Monday, November 12, 2018

One of the biggest challenges of motherhood is asking for help, and/or accepting help. Asking for help, for me, definitely signifies defeat. Cue the negative self-talk: I can't cut it. I am coming up short. I can't hack it. I'm a bad wife. I'm a bad mom. For a long time, this is what I heard in my own mind. Is asking for help a sign of weakness? Or, hold on, is it actually a sign of strength?

A sign of respect and even compassion, for your own self.

Let's say you finally muster the strength to ask for help. Are you comfortable accepting it? Or do you feel guilty or shameful? I can only speak from my own experiences (that's what this blog is). There is way too much guilt and shame associated with helping a mom. A new mom. An old mom. Any woman in our community that needs it. Why are we so ashamed to ask for help and to accept help? 

What is the message we are sending mothers? Is it that you're supposed to push yourself to the brink of exhaustion, tears, depression? Is this an acceptable and expected assumption about motherhood? How many mothers have cried, alone? How many mothers have felt they are so tired they can't survive another day? How many mothers have felt physically and emotionally exhausted with nothing left to give? How many mothers have asked- how am I going to do this?

Here is what I want to tell you. I mean it with every bone in my body. It is OK to ask for help. It is OK to recognize you are frayed, and tired, and spread too dang thin! Your kids see everything. They are more intuitive than we may think. They can tell, mom is on the edge. And sometimes, I think, they try to push you off. Take a second and ask yourself- do I need help? Maybe you need your significant other to grab dinner, or your mom to stop by and help do the dishes. Maybe you need a kind mama friend that is more willing to help you than you know. Maybe it is a therapist that can talk about real issues of depression. There are resources. There are options. And you should not feel ashamed or guilty about using them.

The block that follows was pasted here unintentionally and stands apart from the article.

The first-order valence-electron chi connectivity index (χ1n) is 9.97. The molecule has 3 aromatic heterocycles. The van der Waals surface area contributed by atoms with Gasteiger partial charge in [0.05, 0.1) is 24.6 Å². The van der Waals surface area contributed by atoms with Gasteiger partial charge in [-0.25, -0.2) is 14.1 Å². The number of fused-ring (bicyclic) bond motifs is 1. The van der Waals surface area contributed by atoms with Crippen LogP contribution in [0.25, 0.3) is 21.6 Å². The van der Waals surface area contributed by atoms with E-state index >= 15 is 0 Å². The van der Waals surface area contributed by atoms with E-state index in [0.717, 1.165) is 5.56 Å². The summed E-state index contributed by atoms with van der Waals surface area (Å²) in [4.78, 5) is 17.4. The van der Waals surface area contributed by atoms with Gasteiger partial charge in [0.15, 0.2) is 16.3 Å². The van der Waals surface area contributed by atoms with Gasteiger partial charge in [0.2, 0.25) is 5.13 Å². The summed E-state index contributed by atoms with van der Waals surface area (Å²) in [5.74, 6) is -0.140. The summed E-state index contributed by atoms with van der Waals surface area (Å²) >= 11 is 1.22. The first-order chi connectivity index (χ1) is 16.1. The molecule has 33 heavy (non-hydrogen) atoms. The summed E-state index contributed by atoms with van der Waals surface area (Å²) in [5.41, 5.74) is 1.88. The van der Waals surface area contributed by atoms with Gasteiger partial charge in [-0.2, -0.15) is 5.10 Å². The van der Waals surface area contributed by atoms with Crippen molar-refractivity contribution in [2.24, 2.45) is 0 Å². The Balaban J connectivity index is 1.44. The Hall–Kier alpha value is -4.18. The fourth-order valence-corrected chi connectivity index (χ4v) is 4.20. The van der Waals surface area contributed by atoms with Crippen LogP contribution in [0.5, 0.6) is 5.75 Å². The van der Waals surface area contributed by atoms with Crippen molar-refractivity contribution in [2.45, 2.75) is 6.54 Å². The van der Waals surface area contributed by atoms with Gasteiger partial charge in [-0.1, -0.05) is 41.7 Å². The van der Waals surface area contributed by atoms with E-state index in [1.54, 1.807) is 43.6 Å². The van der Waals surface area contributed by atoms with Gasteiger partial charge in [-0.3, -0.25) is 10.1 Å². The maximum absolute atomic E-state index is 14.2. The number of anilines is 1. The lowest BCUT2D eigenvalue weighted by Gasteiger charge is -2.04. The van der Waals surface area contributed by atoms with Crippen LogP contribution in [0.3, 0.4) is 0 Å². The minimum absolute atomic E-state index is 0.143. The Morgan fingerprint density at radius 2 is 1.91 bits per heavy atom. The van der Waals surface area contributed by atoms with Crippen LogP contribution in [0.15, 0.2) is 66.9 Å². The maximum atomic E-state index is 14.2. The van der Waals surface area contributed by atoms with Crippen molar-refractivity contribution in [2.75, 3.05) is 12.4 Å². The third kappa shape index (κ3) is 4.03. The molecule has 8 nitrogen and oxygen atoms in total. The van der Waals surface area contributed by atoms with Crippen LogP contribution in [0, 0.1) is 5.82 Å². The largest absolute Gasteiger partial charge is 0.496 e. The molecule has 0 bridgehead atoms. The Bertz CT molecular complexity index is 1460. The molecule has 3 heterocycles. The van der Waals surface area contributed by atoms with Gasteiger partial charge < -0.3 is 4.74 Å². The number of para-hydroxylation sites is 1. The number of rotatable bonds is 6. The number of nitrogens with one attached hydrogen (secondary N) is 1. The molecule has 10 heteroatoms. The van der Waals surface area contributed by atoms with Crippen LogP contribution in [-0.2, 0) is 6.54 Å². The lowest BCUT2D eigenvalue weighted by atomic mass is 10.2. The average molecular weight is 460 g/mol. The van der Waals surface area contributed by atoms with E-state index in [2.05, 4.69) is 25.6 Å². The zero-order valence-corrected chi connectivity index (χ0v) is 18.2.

There is triumph and victory in stopping and asking for help. I am a very independent person and asking for help is a real challenge for me. And, quite frankly, I have been rejected in the past when I asked. What's worse than asking for help, when it takes all your strength to do so, and being told no? Personally, I think it is worse not to ask. To ignore your inner voice and sacrifice so much of your soul to appear strong and brave.

Here is my task for you. Admit you need help, when you need it. I know so many moms in my community, my dear friends, doing an amazing job. They are awesome moms, friends, women, people. Whatever label you want to use. But they don't ask for help.Yes, I am working hard on my own weaknesses and learning how to ask for help. I am also trying to offer help- without being asked. A funny thing happened when I started doing that. The moms accepted it. And it helped them. Even if it was just a dinner on their front porch when things got chaotic for them. I believe kindness has a ripple effect. I believe all moms, at one point of another, need help and support. Even something small. If I can help just one person- AND help myself- mission accomplished. Spread the word my friends :)

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